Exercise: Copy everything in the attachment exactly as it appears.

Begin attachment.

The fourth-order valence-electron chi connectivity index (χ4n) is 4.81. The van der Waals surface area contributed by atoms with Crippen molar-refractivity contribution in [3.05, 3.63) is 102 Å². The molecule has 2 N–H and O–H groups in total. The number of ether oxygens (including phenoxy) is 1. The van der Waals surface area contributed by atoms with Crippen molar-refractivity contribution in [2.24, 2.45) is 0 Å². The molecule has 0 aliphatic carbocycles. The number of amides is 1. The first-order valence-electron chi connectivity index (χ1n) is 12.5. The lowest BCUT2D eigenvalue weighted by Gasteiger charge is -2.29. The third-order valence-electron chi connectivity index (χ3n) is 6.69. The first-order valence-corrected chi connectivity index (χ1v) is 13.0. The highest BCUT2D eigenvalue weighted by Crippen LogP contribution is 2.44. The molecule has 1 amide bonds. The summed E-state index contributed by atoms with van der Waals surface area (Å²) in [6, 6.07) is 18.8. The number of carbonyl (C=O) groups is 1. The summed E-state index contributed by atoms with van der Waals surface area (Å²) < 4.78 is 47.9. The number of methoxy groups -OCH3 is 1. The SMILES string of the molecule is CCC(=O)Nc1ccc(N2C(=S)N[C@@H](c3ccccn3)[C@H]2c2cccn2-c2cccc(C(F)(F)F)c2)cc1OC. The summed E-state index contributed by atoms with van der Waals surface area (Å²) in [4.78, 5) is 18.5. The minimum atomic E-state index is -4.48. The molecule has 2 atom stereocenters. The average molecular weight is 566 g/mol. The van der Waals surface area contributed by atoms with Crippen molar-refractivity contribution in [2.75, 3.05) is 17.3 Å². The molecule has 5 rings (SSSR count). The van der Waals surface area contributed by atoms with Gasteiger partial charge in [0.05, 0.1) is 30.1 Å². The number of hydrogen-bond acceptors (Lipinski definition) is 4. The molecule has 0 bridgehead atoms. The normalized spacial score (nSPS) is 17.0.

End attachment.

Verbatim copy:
The fourth-order valence-electron chi connectivity index (χ4n) is 4.81. The van der Waals surface area contributed by atoms with Crippen molar-refractivity contribution in [3.05, 3.63) is 102 Å². The molecule has 2 N–H and O–H groups in total. The number of ether oxygens (including phenoxy) is 1. The van der Waals surface area contributed by atoms with Crippen molar-refractivity contribution in [2.24, 2.45) is 0 Å². The molecule has 0 aliphatic carbocycles. The number of amides is 1. The first-order valence-electron chi connectivity index (χ1n) is 12.5. The lowest BCUT2D eigenvalue weighted by Gasteiger charge is -2.29. The third-order valence-electron chi connectivity index (χ3n) is 6.69. The first-order valence-corrected chi connectivity index (χ1v) is 13.0. The highest BCUT2D eigenvalue weighted by Crippen LogP contribution is 2.44. The molecule has 1 amide bonds. The summed E-state index contributed by atoms with van der Waals surface area (Å²) in [6, 6.07) is 18.8. The number of carbonyl (C=O) groups is 1. The summed E-state index contributed by atoms with van der Waals surface area (Å²) < 4.78 is 47.9. The number of methoxy groups -OCH3 is 1. The SMILES string of the molecule is CCC(=O)Nc1ccc(N2C(=S)N[C@@H](c3ccccn3)[C@H]2c2cccn2-c2cccc(C(F)(F)F)c2)cc1OC. The summed E-state index contributed by atoms with van der Waals surface area (Å²) in [4.78, 5) is 18.5. The minimum atomic E-state index is -4.48. The molecule has 2 atom stereocenters. The average molecular weight is 566 g/mol. The van der Waals surface area contributed by atoms with Crippen molar-refractivity contribution in [2.75, 3.05) is 17.3 Å². The molecule has 5 rings (SSSR count). The van der Waals surface area contributed by atoms with Gasteiger partial charge in [0.05, 0.1) is 30.1 Å². The number of hydrogen-bond acceptors (Lipinski definition) is 4. The molecule has 0 bridgehead atoms. The normalized spacial score (nSPS) is 17.0.